Burning Bear East Trailhead


Overview map the Mount Evans Wilderness

Overview map the Mount Evans Wilderness.


Gate for the Burning Bear trail.

The Burning Bear Trail (#601) has two trail heads: east and west. The east end of the trail begins approximately .2 mile west of the parking area for the Abyss/Burning Bear East Trailhead (9,620'). From the small gate at the beginning of the trail, the trail leads northwest in an open meadow for about 200 yards, and then crosses a large bridge over Geneva Creek.  The trail then continues west and south towards Hall Valley.

Gate for the Burning Bear trail. Fence next to the Burning Bear trailhead. Path for the Burning Bear trail. HIking along the Burning Bear trail. Burning Bear trail from the lower trailhead.

At a Glance

Operational Hours: Although open year-round, access during the winter may be limited due to snow.
Open Season: Open year round
Best Season: Summer to Fall
Busiest Season: Summer
Restrictions: The following restrictions apply to this trail:
  • Only foot, bicycle, and horse traffic.
  • Dogs must be leashed at all times
  • Pack in; pack out.
  • Practice Leave No Trace principles
  • Stay on designated trail. Do not cut switchbacks.
Closest Towns: Grant
Water: No
Restroom: No
Operated By: Forest Service
Information Center: Appears on the following maps:
  • USGS Quad Mt. Evans
  • Pike National Forest
  • National Geographic Trails Illustrated #104 (Idaho Springs / Georgetown/ Loveland Pass)
Contact the South Platte Ranger District at 303.275.5610 for more information.

General Information


This trail has two trailheads. The east end of the trail is in Geneva Creek Valley, and is located as follows: From Bailey, drive west on U.S. Hwy 285 for 10.8 miles to Grant. Turn right (north) on Park County Road #62 (sometimes called the Guanella Pass Road) and drive 4.9 miles to the trailhead at a turn in the road. There is a sign and gate on the left (north) side of the road at the trailhead. Parking is available 0.2 miles further at the parking area for the Abyss Lake trail.

The west end of the trail is in Hall Valley and is located as follows: From Bailey drive west on U.S. Hwy 285 for 14.9 miles. Turn right (north) on Park County Road #60 (also designated as Forest Service Road #120) and drive 3 miles to a parking area on the right side of the road. The upper parts of Park County Road #60 are not recommended for low clearance vehicles, but the portion up to this trailhead is accessible to all vehicles.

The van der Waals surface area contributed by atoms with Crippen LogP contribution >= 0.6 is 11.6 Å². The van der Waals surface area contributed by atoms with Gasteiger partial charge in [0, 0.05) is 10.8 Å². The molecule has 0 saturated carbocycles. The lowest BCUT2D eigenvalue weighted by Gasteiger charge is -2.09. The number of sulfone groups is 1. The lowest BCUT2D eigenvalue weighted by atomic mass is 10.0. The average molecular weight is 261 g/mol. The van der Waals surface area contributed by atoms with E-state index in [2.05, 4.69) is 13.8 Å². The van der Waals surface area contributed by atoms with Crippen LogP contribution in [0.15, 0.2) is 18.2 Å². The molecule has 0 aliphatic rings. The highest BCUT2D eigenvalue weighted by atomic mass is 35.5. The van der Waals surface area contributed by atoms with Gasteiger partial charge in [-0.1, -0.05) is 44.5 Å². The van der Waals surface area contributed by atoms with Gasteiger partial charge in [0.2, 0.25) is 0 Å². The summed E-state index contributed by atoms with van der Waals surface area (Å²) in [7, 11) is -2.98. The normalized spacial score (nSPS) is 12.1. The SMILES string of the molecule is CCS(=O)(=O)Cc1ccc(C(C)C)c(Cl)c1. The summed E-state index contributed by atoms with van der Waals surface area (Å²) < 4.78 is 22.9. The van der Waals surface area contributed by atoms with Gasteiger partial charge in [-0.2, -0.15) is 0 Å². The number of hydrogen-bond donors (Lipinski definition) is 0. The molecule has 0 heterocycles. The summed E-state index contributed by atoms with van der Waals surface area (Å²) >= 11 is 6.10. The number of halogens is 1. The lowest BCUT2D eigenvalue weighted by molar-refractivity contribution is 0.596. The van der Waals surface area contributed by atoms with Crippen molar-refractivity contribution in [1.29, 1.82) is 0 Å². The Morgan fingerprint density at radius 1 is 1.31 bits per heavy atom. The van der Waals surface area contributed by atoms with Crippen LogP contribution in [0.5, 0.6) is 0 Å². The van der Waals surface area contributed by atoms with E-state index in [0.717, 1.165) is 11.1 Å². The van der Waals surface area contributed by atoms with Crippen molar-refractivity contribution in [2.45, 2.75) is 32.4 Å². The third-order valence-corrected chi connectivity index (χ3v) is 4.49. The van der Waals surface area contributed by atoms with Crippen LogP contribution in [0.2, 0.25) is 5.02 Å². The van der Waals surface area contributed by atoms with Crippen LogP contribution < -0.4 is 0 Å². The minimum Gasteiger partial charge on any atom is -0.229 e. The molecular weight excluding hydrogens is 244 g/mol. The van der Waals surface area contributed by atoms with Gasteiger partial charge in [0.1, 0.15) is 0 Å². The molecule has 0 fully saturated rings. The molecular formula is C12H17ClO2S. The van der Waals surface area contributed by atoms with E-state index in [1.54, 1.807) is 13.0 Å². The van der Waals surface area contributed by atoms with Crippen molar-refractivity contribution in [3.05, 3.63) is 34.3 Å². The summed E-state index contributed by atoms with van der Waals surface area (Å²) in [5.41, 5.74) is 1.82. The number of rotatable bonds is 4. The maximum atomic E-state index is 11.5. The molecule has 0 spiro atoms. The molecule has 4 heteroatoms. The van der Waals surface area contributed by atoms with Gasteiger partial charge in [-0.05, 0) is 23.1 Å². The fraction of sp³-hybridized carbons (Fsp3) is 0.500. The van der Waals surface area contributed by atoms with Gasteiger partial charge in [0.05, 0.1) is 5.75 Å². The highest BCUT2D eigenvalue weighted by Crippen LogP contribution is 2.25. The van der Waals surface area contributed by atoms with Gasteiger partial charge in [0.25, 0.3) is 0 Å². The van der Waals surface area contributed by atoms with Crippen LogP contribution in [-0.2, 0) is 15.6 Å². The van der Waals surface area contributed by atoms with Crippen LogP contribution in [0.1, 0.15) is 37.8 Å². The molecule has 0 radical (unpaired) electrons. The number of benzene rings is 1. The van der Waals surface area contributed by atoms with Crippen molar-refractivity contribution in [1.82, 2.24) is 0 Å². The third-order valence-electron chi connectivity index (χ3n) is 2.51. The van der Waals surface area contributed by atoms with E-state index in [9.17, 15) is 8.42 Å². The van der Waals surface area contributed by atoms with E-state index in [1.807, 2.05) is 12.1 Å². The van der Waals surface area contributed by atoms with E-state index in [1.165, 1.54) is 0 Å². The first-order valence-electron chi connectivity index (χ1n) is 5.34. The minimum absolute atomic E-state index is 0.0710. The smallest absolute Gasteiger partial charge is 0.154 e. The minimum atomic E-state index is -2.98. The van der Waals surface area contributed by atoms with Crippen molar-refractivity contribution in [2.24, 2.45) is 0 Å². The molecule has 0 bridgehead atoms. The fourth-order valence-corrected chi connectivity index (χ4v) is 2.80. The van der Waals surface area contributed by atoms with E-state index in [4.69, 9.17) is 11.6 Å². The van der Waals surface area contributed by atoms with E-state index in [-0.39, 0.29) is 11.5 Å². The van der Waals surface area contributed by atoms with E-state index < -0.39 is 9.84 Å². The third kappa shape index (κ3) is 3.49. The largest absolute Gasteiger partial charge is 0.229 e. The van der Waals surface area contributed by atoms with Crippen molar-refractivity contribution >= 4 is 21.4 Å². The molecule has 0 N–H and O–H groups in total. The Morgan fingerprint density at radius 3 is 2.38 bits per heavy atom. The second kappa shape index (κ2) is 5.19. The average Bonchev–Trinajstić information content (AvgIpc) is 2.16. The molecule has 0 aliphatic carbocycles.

Parking is available at the Abyss Lake/Burning Bear Trailhead.

General Notes:

Please shut the gate behind you as cattle are in the area grazing.

Attractions and considerations: This pleasant 5.5 miles trail follows the Burning Bear Creek west from Geneva Creek, up over a ridge, and down the Burning Bear Creek on the west side of the ridge as it drains west into the North Fork of the South Platte River in Hall Valley. The trail is accessible for hikers, horses and bicycles. Allow approximately 2 ½ to 3 hours to hike the entire trail. The hike from the Geneva Creek Trailhead to the ridge summit will take about 90 minutes at a moderate pace.

Narrative: This trail description begins at the east end of the trail at the Geneva Creek Trailhead and proceeds west into Hall Valley. From the trailhead gate, the trail leads northwest in an open meadow for about 200 yards and then crosses a big bridge over Geneva Creek. About 20 minutes from the trailhead you will come to a fork in the trail that is marked by a sign post. Bear left at this junction. (The right hand fork leads back into the meadow and eastward to the Guanella Pass Road.) The first mile is relatively flat. You then leave the meadow area and begin climbing through a stand of lodge-pole pine. At about 2 ½ miles from the trailhead, you will come to remnants of an old log cabin on the left. Above this point, the trail begins to steepen on a series of switchbacks to the ridge summit at 3.7 miles. The high point of the trail is marked by a six-foot dead tree stump having two metal diamond shaped markers. From this ridge, you will cross the Burning Bear Creek as it now drains west. From this point, the trail follows the creek all the way to the Hall Valley trailhead on what appears to be an old road. About 8 minutes below the stream crossing, you will pass by remains of another old log cabin. The trail is identified by diamond shaped metal markers nailed to trees along the way. Most of the markers are blue, the remainder being a gray color. The Hall Valley Trailhead (west end of the trail) is marked by signs posted along Park County Road #60.

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  Area/Length : 
6 miles

  Latitude : 

  Longitude : 

  Elevation : 
9,600' - 10,780'